Ocular infection with the feline herpesvirus is extremely common in cats. The virus is everywhere. Most cats are exposed as kittens. Kittens may be infected by the mother cat even at birth. Thus they may be infected even before their eyes have opened!
During the initial infection, the kitten typically shows all of the signs of an upper respiratory infection including sneezing, nasal discharge, and possibly a decreased appetite. Ocular signs are present as well and range from ocular discharge, swelling, and squinting. Most kittens are able to recover from this type of an infection within 1-2 weeks. They may never show any signs again, however the virus will persist in their system in a latent state. Cats may carry the virus for years without showing any signs. Asymptomatic carriers may shed the virus. Recurrences of ocular signs are possible at any point in the future, especially after stressful events. Fortunately, it is the minority of cats that have these relapses.
Most of the cats that come to this practice with signs of a herpes infection are actually having a flare-up of a previously latent infection. Your cat may have had the initial infection before you even got him or her. Thus the diagnosis may come as a total surprise to you. In many adult cats, only one eye is affected.
It is important for you to realize that the feline form of herpesvirus is species specific. In other words, it will not be transferred either to you, other family members, or dogs. Other cats are susceptible. Fortunately, it is rare for there to be an “outbreak” within a household of adult cats. Most cats have already been exposed and have apparently mounted an immune response to the infection. Very young and very old cats are the most sensitive. Certain medical conditions and certain medications (eg., prednisone) can increase the risk for herpetic eye problems.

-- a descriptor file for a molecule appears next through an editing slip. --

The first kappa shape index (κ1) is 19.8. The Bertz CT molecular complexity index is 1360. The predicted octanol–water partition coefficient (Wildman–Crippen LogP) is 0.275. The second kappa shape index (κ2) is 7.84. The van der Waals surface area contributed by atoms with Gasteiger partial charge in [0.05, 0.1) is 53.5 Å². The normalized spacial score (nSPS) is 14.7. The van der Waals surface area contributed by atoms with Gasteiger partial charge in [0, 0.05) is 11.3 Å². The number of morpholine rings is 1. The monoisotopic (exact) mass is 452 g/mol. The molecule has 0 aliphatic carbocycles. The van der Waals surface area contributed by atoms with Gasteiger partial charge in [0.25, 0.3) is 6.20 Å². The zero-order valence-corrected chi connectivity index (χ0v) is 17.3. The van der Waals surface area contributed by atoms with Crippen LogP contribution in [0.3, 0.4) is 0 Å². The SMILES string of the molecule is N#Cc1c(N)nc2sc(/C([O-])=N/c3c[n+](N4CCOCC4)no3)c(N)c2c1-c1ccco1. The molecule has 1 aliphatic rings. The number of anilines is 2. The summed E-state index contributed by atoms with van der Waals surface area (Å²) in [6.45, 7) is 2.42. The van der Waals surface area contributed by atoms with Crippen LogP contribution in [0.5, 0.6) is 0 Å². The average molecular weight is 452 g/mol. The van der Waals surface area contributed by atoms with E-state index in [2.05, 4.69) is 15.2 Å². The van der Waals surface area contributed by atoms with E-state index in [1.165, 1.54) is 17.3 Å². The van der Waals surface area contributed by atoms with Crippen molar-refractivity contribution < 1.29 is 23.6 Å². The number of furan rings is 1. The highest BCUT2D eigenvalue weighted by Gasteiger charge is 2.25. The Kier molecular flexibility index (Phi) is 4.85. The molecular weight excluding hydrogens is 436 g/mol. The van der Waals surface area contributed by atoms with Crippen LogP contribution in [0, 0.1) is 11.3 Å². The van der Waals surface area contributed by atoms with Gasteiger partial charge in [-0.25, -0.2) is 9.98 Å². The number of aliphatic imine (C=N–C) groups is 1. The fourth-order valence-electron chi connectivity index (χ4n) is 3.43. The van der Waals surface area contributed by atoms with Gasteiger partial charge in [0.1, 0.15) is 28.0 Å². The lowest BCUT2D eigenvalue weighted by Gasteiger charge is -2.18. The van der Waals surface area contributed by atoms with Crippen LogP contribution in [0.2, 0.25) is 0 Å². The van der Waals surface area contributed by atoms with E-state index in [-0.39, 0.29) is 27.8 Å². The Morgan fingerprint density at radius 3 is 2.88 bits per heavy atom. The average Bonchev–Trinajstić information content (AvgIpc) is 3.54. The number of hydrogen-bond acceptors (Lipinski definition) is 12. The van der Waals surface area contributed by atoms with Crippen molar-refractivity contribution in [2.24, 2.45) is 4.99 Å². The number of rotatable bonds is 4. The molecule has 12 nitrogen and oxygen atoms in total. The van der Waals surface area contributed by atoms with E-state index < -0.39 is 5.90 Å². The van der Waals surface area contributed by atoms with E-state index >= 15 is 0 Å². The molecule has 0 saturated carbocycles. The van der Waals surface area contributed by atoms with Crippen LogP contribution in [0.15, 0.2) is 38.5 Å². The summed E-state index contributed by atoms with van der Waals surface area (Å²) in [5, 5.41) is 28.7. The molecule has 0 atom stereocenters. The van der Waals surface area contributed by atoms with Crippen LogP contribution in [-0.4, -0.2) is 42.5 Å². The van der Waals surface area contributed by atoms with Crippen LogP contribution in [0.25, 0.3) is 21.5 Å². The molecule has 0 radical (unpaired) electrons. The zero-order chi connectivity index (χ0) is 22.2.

Minimization of stress is important to the control of your cat’s eye problem. Many cats that show signs of a herpetic infection do so after a stressful event such as illness, surgery, boarding, or acquisition of a new pet in the household.
Unfortunately, the diagnostic tests that are currently available to definitively diagnose a herpes infection are unreliable. This is particularly true for chronic cases. The doctor may recommend testing in select cases. Most of the testing on our feline patients where we suspect a herpes infection is to rule-out secondary bacterial infections, alternative diagnoses, or other complicating factors (eg., eosinophilic disease).
The diagnosis of an ocular herpetic infection is best made by the doctor’s evaluation of the history of the eye problem, the signs in your particular cat’s eyes, as well as the response to therapy. Most of the cats that we see have already been treated medically and did not exhibit an appropriate response to therapy. This is in itself suggestive of a herpes infection.
The most important thing to remember is to try to remain patient. These types of infections can resolve quickly with antiviral treatments but some cases are extremely challenging to control. “Cure” is not a reasonable goal as there is not anything available to eliminate this virus from your cat’s system. The goals of treatment are to eliminate the signs of infection, to control ocular pain, and to prevent damage to the eyes that can lead to vision loss.